Iran warns UN nuclear watchdog

Newly elected parliamentary speaker Ali Larijani calls IAEA report a "deception".

    Larijani served as Iran's highest nuclear negotiator
    between 2005 and 2007 [EPA]

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    The report, issued on Monday, expressed "serious concern" that Iran might be withholding information needed to establish whether it tried to make nuclear weapons.
     
    "If they want more sincere co-operation with Iran, they need to have more balanced reports and not look to create a media frenzy," Larijani said.
     
    Nuclear concerns
     
    Washington and its allies had responded to the IAEA report saying it underlined concerns about the aims of the Iranian nuclear programme.
     
    "There are a number of different questions out there about the military's involvement in this nuclear programme, about Iran's efforts to fabricate hemispheres of uranium," Sean McCormack, the US state department spokesman, said.
     
    The US and some European states accuse Iran of trying to make an atomic weapon.
     
    Tehran insists its nuclear programme is entirely peaceful.
     
    The UN Security Council has imposed three sets of sanctions against Iran for its refusal to halt enriching uranium, a process that can be used to generate electricity or nuclear weapons.
     
    Iran has previously described its co-operation with the IAEA as positive, suggesting it was providing information requested by agency officials and going beyond its obligations under the Nuclear Nonproliferation Treaty.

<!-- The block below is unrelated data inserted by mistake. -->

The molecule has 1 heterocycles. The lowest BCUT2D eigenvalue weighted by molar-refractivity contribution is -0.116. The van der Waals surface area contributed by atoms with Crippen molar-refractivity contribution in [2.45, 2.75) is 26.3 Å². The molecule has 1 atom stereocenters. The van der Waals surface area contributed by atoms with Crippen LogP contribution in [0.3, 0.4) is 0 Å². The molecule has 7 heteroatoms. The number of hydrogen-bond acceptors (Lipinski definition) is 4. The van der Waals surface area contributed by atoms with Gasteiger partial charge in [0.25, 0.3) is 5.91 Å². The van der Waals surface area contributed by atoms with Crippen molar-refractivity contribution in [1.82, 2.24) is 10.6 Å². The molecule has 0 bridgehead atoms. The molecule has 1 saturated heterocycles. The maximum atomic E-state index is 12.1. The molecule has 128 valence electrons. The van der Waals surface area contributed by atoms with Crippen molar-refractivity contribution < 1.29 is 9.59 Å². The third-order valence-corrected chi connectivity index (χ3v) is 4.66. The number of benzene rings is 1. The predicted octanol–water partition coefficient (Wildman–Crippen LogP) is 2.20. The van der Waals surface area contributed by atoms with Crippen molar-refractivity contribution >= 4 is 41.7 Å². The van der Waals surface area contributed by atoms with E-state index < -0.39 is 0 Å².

But Tehran ended all voluntary co-operation with the IAEA, including allowing snap inspections of its nuclear facilities, in February 2006 after being reported to the UN Security Council.
     
    The treaty does not require Iran to allow short notice intrusive inspections of its facilities.
     
    Political influence
     
    Larijani was elected to the position of parliamentary speaker on Wednesday, without any contest, after being chosen by the dominant conservative faction as their candidate.
     
    Analysts said Larijani's comments in his first speech to Iran's 287-member assembly show he intends to be a powerful and active speaker.
     
    He served as Iran's senior nuclear negotiator between 2005 and 2007, holding several rounds of talks with the EU, before resigning due to differences with Mahmoud Ahmadinejad, the Iranian president.
     
    Even before his election to the post of speaker, he retained an influence on nuclear policy as the representative of Ayatollah Ali Khamenei, Iran's supreme leader, on Iran's supreme national security council.

    SOURCE: Agencies


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